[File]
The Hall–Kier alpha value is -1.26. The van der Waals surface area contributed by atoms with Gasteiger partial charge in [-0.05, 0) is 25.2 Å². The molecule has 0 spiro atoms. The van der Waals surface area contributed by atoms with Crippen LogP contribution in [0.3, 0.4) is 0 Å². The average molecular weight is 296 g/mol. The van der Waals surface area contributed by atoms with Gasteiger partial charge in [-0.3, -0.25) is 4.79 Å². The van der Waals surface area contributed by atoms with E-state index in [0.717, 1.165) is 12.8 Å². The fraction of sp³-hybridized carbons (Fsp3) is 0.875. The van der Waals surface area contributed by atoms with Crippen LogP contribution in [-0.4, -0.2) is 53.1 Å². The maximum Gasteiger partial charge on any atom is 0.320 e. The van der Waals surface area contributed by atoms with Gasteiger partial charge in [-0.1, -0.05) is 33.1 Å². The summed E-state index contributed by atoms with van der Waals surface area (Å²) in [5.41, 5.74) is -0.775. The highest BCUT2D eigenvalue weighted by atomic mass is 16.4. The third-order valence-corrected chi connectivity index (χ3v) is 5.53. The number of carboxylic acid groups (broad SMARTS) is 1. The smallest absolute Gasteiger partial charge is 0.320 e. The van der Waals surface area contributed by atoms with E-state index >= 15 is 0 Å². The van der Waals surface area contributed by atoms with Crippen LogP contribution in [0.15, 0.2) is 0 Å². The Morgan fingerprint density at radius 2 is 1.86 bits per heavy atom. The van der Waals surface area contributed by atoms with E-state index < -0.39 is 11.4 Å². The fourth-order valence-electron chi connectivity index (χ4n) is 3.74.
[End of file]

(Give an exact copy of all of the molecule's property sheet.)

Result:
The Hall–Kier alpha value is -1.26. The van der Waals surface area contributed by atoms with Gasteiger partial charge in [-0.05, 0) is 25.2 Å². The molecule has 0 spiro atoms. The van der Waals surface area contributed by atoms with Crippen LogP contribution in [0.3, 0.4) is 0 Å². The average molecular weight is 296 g/mol. The van der Waals surface area contributed by atoms with Gasteiger partial charge in [-0.3, -0.25) is 4.79 Å². The van der Waals surface area contributed by atoms with E-state index in [0.717, 1.165) is 12.8 Å². The fraction of sp³-hybridized carbons (Fsp3) is 0.875. The van der Waals surface area contributed by atoms with Crippen LogP contribution in [-0.4, -0.2) is 53.1 Å². The maximum Gasteiger partial charge on any atom is 0.320 e. The van der Waals surface area contributed by atoms with Gasteiger partial charge in [-0.1, -0.05) is 33.1 Å². The summed E-state index contributed by atoms with van der Waals surface area (Å²) in [5.41, 5.74) is -0.775. The highest BCUT2D eigenvalue weighted by atomic mass is 16.4. The third-order valence-corrected chi connectivity index (χ3v) is 5.53. The number of carboxylic acid groups (broad SMARTS) is 1. The smallest absolute Gasteiger partial charge is 0.320 e. The van der Waals surface area contributed by atoms with E-state index >= 15 is 0 Å². The van der Waals surface area contributed by atoms with Crippen LogP contribution in [0.15, 0.2) is 0 Å². The Morgan fingerprint density at radius 2 is 1.86 bits per heavy atom. The van der Waals surface area contributed by atoms with E-state index < -0.39 is 11.4 Å². The fourth-order valence-electron chi connectivity index (χ4n) is 3.74.